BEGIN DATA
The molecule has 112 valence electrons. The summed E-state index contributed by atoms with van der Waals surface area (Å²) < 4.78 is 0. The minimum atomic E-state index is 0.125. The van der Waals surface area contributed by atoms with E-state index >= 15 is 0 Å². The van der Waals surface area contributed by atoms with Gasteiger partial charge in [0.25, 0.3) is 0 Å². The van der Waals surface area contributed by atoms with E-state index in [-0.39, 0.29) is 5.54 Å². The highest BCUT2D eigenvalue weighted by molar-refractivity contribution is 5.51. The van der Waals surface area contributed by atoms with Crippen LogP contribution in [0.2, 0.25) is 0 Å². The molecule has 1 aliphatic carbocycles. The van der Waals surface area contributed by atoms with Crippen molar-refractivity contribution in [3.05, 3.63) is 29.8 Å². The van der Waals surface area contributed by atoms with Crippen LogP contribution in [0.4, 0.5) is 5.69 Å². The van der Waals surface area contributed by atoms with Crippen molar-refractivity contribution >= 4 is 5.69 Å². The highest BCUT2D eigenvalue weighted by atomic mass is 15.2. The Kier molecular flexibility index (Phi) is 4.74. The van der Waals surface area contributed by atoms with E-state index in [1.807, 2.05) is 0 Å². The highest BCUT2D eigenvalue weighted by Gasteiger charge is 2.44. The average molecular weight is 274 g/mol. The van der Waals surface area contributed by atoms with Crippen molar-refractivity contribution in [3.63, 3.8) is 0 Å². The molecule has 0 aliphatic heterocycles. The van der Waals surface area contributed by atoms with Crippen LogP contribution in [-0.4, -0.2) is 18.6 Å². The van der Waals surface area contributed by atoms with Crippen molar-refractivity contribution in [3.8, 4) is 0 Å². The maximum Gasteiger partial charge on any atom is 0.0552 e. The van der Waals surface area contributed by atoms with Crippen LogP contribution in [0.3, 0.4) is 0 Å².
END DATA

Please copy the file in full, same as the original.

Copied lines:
The molecule has 112 valence electrons. The summed E-state index contributed by atoms with van der Waals surface area (Å²) < 4.78 is 0. The minimum atomic E-state index is 0.125. The van der Waals surface area contributed by atoms with E-state index >= 15 is 0 Å². The van der Waals surface area contributed by atoms with Gasteiger partial charge in [0.25, 0.3) is 0 Å². The van der Waals surface area contributed by atoms with E-state index in [-0.39, 0.29) is 5.54 Å². The highest BCUT2D eigenvalue weighted by molar-refractivity contribution is 5.51. The van der Waals surface area contributed by atoms with Crippen LogP contribution in [0.2, 0.25) is 0 Å². The molecule has 1 aliphatic carbocycles. The van der Waals surface area contributed by atoms with Crippen molar-refractivity contribution in [3.05, 3.63) is 29.8 Å². The van der Waals surface area contributed by atoms with Crippen LogP contribution in [0.4, 0.5) is 5.69 Å². The van der Waals surface area contributed by atoms with Crippen molar-refractivity contribution >= 4 is 5.69 Å². The highest BCUT2D eigenvalue weighted by atomic mass is 15.2. The Kier molecular flexibility index (Phi) is 4.74. The van der Waals surface area contributed by atoms with E-state index in [1.807, 2.05) is 0 Å². The highest BCUT2D eigenvalue weighted by Gasteiger charge is 2.44. The average molecular weight is 274 g/mol. The van der Waals surface area contributed by atoms with Crippen molar-refractivity contribution in [3.63, 3.8) is 0 Å². The molecule has 0 aliphatic heterocycles. The van der Waals surface area contributed by atoms with Crippen LogP contribution in [-0.4, -0.2) is 18.6 Å². The van der Waals surface area contributed by atoms with Crippen molar-refractivity contribution in [3.8, 4) is 0 Å². The maximum Gasteiger partial charge on any atom is 0.0552 e. The van der Waals surface area contributed by atoms with Crippen LogP contribution in [0.3, 0.4) is 0 Å².